SOMETIMES PLAYERS listen to their coaches. Sometimes they just pretend to. On rare occasions, they are so inspired by what they've heard that they shave the sides of their heads and wear Mohawks. Or at least that's the effect that new Titans offensive coordinator Norm Chow had on center Justin Hartwig. When Chow addressed his charges for the first time at training camp, he repeatedly stated, "Dare to be different." So Hartwig took the coach at his word, though what he did wasn't what Chow had in mind. When Hartwig proudly showed Chow his new 'do, the coach took one look and responded, "I said dare to be different, not dare to be stupid."
Chow was joking, of course, and his easygoing personality is one of the reasons Tennessee players have taken to him. A college coach for 32 years and most recently offensive coordinator for two-time defending national champion USC, Chow was picked by coach Jeff Fisher to replace Mike Heimerdinger (who took the coordinator job with the Jets), in part because Chow works well with young players. And, as running back Travis Henry puts it, "There are a lot of young cats around here." Only 12 players at the start of training camp had four or more years of NFL experience; 11 were second-year players and 36 were rookies. The Titans' youth movement comes by design: They are following the Ravens' model of blowing up the roster and dumping salary, then rebuilding through the draft. In the off-season Tennessee ushered out such veterans as wide receiver Derrick Mason, cornerback Samari Rolle and defensive end Kevin Carter, all former Pro Bowl players--this a year after defensive end Jevon Kearse, running back Eddie George and defensive tackle Robaire Smith were allowed to leave.
Fisher thinks this is the perfect situation for Chow. "I was very impressed with what Norm has been able to do year after year after year with younger players," says Fisher. "And his system is such that he can run a sophisticated style of offense with young players, and that's where we wanted to go." Chow's immediate goals were to simplify the terminology, mix up the attack and protect 32-year-old quarterback Steve McNair, who had surgery last December to graft bone to his sternum. He missed half the season and briefly considered retirement. "We're placing a heavy premium on protecting the quarterback," says Fisher. "We have to do it better with Steve at his age." So the Titans will run a lot of play action, deliver the ball quickly and spread it around--"dispersing the defense," as Fisher puts it.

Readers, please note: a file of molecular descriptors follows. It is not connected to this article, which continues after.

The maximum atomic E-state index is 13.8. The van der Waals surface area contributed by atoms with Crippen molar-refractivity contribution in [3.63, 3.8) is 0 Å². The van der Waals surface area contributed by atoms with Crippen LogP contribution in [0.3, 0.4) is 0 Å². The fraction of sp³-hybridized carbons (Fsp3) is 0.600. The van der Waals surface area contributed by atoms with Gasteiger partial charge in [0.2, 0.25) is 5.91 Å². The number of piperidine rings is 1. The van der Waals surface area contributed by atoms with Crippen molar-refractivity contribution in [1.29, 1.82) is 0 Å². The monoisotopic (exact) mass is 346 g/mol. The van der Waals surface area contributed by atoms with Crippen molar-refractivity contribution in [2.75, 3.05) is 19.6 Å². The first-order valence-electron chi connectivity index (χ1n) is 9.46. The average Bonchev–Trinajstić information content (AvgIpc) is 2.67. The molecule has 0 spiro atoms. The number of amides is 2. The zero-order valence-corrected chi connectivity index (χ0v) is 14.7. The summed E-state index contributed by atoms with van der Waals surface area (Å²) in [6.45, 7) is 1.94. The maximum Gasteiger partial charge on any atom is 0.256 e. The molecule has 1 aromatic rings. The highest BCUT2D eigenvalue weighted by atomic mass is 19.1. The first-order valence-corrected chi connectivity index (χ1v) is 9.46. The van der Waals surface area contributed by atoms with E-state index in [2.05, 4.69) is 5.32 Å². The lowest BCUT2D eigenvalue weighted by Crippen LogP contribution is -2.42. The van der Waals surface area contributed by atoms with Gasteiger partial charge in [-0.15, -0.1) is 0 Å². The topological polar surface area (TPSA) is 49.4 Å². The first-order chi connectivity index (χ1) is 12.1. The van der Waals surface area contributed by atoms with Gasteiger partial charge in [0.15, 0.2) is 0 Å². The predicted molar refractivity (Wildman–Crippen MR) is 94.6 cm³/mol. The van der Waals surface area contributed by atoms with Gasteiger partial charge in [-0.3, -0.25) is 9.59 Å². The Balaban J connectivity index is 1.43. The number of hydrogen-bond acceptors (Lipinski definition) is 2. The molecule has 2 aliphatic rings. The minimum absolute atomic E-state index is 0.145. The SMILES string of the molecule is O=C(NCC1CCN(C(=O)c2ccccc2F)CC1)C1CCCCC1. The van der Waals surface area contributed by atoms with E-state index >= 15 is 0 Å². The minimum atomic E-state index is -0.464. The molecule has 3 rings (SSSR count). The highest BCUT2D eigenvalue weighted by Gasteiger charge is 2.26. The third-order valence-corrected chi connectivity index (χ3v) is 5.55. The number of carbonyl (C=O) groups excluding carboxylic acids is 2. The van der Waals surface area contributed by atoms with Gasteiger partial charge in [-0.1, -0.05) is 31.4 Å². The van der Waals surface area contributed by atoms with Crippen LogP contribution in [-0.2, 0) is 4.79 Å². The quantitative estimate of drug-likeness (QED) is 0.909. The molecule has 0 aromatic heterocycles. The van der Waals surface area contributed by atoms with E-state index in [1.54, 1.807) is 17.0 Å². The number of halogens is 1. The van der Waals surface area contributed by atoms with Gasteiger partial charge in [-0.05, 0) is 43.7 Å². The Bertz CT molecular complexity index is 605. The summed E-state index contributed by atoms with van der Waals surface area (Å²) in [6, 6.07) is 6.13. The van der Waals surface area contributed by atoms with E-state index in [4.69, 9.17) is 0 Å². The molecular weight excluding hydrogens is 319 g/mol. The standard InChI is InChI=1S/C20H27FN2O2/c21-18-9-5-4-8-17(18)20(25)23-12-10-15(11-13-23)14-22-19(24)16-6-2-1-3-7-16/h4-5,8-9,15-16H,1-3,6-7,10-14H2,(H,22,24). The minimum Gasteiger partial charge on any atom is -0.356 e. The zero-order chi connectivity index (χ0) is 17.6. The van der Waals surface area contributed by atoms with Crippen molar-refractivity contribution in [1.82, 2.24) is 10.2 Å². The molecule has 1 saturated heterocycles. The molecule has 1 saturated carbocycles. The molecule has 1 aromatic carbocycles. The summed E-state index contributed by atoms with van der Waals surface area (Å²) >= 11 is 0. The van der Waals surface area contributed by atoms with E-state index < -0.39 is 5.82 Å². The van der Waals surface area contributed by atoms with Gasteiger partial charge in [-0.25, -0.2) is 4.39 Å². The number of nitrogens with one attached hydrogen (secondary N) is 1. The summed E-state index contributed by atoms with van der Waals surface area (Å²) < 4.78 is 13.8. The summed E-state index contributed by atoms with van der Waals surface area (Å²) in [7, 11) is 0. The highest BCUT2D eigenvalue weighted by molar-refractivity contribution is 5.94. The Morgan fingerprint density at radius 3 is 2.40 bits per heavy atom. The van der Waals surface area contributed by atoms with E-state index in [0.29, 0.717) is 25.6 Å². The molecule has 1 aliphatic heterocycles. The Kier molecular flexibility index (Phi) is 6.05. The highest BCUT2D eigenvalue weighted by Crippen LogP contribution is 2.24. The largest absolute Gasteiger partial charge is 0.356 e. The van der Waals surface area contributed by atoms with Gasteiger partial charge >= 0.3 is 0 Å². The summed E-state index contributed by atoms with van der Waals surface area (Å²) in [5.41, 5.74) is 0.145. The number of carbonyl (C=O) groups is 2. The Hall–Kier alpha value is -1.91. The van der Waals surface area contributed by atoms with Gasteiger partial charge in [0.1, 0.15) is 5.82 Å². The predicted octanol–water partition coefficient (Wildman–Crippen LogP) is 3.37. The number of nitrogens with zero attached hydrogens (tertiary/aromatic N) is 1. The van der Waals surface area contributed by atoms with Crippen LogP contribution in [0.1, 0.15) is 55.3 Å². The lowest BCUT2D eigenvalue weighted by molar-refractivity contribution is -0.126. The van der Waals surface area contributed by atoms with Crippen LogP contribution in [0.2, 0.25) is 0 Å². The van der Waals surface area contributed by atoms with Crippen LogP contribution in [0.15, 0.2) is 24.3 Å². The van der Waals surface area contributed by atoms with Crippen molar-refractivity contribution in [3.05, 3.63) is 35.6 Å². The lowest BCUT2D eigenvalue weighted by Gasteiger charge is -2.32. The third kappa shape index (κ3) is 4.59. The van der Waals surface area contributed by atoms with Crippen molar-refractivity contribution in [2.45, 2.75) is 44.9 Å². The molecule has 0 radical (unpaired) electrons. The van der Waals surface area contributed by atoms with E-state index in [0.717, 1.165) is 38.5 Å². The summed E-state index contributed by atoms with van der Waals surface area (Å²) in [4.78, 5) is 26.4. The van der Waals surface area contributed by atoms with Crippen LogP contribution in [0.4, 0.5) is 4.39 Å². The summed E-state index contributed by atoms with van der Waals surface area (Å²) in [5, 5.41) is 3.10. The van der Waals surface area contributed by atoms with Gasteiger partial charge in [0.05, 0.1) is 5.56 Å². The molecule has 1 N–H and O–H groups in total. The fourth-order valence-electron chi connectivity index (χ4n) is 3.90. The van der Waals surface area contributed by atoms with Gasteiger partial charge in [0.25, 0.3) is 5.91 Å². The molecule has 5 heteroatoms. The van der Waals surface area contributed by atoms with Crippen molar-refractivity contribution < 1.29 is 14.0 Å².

McNair endorses Chow's approach. "He likes to three-step and five-step and keep me on the move, and that's stuff I've been doing all my life," says McNair. "With me being healthy and the young guys coming in, I'm real energized."
McNair will be working with a new face at running back ( Henry) and a new starter at wideout ( Tyrone Calico). In the backfield Henry--whom Titans fans know from his time at the University of Tennessee and already serenade with his college nickname, Cheese--came from the Bills, where he had lost his job to Willis McGahee despite rushing for a total of 2,794 yards in 2002 and '03. He'll split time with Chris Brown, an explosive if injury-prone runner. On the wing McNair's primary target will be Drew Bennett, the converted UCLA quarterback who, after three nondescript seasons, suddenly morphed into Jerry Rice; in the final eight games of '04 he had 859 receiving yards, second most in the league over that time, behind the Panthers' Muhsin Muhammad (now with the Bears).
Chow loves Bennett's versatility, and teammates consider him a freak. "He catches anything, anywhere," says Henry. That isn't by accident; after practices Bennett catches 100 balls in 10 minutes from a Juggs machine, turning at different angles to simulate tough grabs. "I go over the shoulder, turn in, turn out," says Bennett, acting out the positions. "In a good practice you're only getting six or seven balls with the team, so you have to get your work in."
The young Titans will be getting a lot of work this season. Though some optimists believe the team will be in the fight for a wild card, it's more likely that Fisher and Chow will use this season to prepare for a big run next year. That means there could be some long, disappointing Sunday afternoons this fall--no matter how daring or different the Titans try to be. --C.B.
Adam (Pacman) Jones has the breakaway speed and lateral movement to be a game-changer at cornerback and as a punt returner. The first defensive player taken in the 2005 draft, Jones left West Virginia after his junior year having allowed only one touchdown catch in his two seasons as a starter--and he says that was because he lost the ball in the sun. If he can quickly familiarize himself with the Titans' schemes, he could instantly become one of the league's better cover corners.
ENEMY LINES: AN OPPOSING SCOUT'S VIEW